When you’re choosing between Android and iOS, you also have to choose between the App Store and Google Play; apps are so important to us these days that they must come into consideration when we’re buying new mobile devices.
Android has caught up with and even overtaken the App Store in sheer number of apps, but Apple’s marketplace continues to rake in lots more revenue. But which offers better titles, a greater user experience, and more features?
In this week’s Friday Night Fight with Cult of Android versus Cult of Mac, we pit the App Store against Google Play to find out which is the best mobile marketplace.
So for the longest time, the App Store offered a lot more apps than Google Play. That’s changed recently, with Google overtaking, according to the latest figures — but the App Store continues to bring in more revenue. Is that because it’s a better marketplace?
Luke Dormehl (Writer, Cult of Mac): The fact is that Apple has a quality filter that Google couldn’t dream of. That the number of apps is even close is crazy! If this was panhandling, the apps in the App Store would be solid gold; Google’s would be full of clumps of dirt — that’s why the App Store brings in more revenue.
If Google’s app marketplace is so much better — according to you — why does it earn just 40 percent of what Apple’s does?
KB: I think there are a few reasons. Firstly, more apps tend to be free and ad-supported on Android. On top of that, a large number of people who buy Android devices just because they’re affordable aren’t interested in buying apps. They want a cheap smartphone that has basic abilities and won’t cost them a lot.
But for the rest of us – those who do use apps – I think the Play Store has some advantages. One of which is that it rolls all ‘Play’ content – apps, games, books, music, movies, TV shows, and more – into one marketplace, making shopping for digital content a much more seamless experience.
LD: The problem with the point about large numbers of people with cheaper phones not wanting to buy apps is that this mindset translates to developers. App Store developers make more money with iOS, so they’re more likely to focus their efforts there.
There may be some good apps on Android, but you’re also going to get a much higher ratio of low quality ones, clones, and the like. iOS developers know they can charge money for high quality apps, which helps move us away from the dreaded freemium model, while they also don’t have to optimize their apps for dozens of different devices. If they’re not going to make big money, why bother?
Everyone’s better off sticking with the App Store. Android’s deformed twin of an app store may be called Google Play, but it sure as hell isn’t fun. For anyone.
KB: Having used both Android and iOS, I have to concede that the App Store does boast more top-quality apps, and I’m sure that’s mostly due to the revenue. I’m not saying there aren’t great apps on Android because there are plenty of them, but yes, there are more on iOS.
Having said that, Google Play does have its advantages for developers. Lots of them, in fact.
For instance, Android developers can respond to user reviews, issue refunds themselves, and perform staged rollouts for big updates. Google also allows Play listing to include YouTube videos of any length, so developers can properly showcase and explain more complex apps. Apple allows only 30-second clips.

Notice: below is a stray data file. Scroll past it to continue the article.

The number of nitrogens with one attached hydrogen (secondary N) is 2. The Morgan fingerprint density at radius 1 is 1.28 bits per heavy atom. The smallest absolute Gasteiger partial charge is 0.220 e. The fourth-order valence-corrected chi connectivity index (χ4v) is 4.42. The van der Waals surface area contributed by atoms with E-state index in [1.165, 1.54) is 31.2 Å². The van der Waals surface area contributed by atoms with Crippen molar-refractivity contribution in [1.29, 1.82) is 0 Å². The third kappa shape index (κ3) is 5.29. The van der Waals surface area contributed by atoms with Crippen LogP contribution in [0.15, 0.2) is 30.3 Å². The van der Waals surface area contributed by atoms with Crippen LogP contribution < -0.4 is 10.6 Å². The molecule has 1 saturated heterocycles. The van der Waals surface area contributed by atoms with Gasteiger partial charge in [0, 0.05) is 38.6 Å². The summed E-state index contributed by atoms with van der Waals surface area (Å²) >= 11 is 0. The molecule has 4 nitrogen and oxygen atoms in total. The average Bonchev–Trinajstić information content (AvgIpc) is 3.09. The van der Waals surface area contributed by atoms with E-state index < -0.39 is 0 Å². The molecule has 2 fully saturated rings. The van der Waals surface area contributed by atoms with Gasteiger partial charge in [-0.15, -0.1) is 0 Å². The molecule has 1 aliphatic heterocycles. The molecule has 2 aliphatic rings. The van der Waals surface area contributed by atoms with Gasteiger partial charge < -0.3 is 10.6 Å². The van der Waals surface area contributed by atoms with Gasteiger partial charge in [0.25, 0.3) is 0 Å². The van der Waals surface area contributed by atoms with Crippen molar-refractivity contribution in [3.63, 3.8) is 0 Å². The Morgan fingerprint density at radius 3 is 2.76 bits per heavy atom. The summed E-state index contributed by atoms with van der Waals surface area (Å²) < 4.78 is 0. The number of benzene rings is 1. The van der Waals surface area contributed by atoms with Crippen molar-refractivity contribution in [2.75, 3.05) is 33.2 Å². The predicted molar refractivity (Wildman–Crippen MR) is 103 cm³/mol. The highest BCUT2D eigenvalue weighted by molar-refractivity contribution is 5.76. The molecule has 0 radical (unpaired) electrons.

LD: I’m glad developers can issue refunds on all that money they’re not getting. Seriously, though, sure you’re going to have one or two nice interface elements — but that’s what happens when you throw things at a wall and hope they’ll stick. One or two probably will, but is that enough to justify everything that doesn’t?
I’m never going to argue that Apple’s App Store is perfect. It’s certainly not. I think freemium games, for instance, are the scourge of mobile development. Search is broken, as another point. It’s way too hard to find what you’re looking for.
But compared to Android? It’s the difference between living in hell and having rain one day of your tropical vacation.
KB: The Play Store has some terrific features for users, too, which make shopping a whole lot easier. I’ve mentioned longer demonstration videos, but there’s also the ability to see download stats — so you can see how popular an app is before downloading.
There’s a “Users also installed” section that recommends similar apps other Android users picked up in case you want an alternative. There’s a “People” section that shows you what your friends are using. One of my favorite features is the ability to install an app on any of my Android devices remotely using Google Play’s web-based interface.
Play’s auto app updates actually work, too, and you can choose whether you want auto-updates for individual apps.
LD: Oh, yeah? Well Apple’s got a lot working in its favor, too. I’ve covered the big points, but features like Family Sharing and App Bundles are really useful and innovative.
At the end of the day, I’m not such a blinkered Apple fan that I can’t see that Android has some good points. But when it comes to which app store rules the roost, I’ll be sticking with Cupertino thank you very much.
And you know what? So will most people who care enough to spend money on their software.
KB: Well, we’ll see about that. With Android and the Play Store getting bigger every day, it’s only going to be a matter of time until it’s generating more money for developers, and then we’ll see if the App Store is still the go-to marketplace then.
In the meantime, I’d love to see Google adopting Family Sharing and App Bundles, because they are certainly terrific features.
I think we can both agree that while both platforms have some excellent advantages, neither is perfect.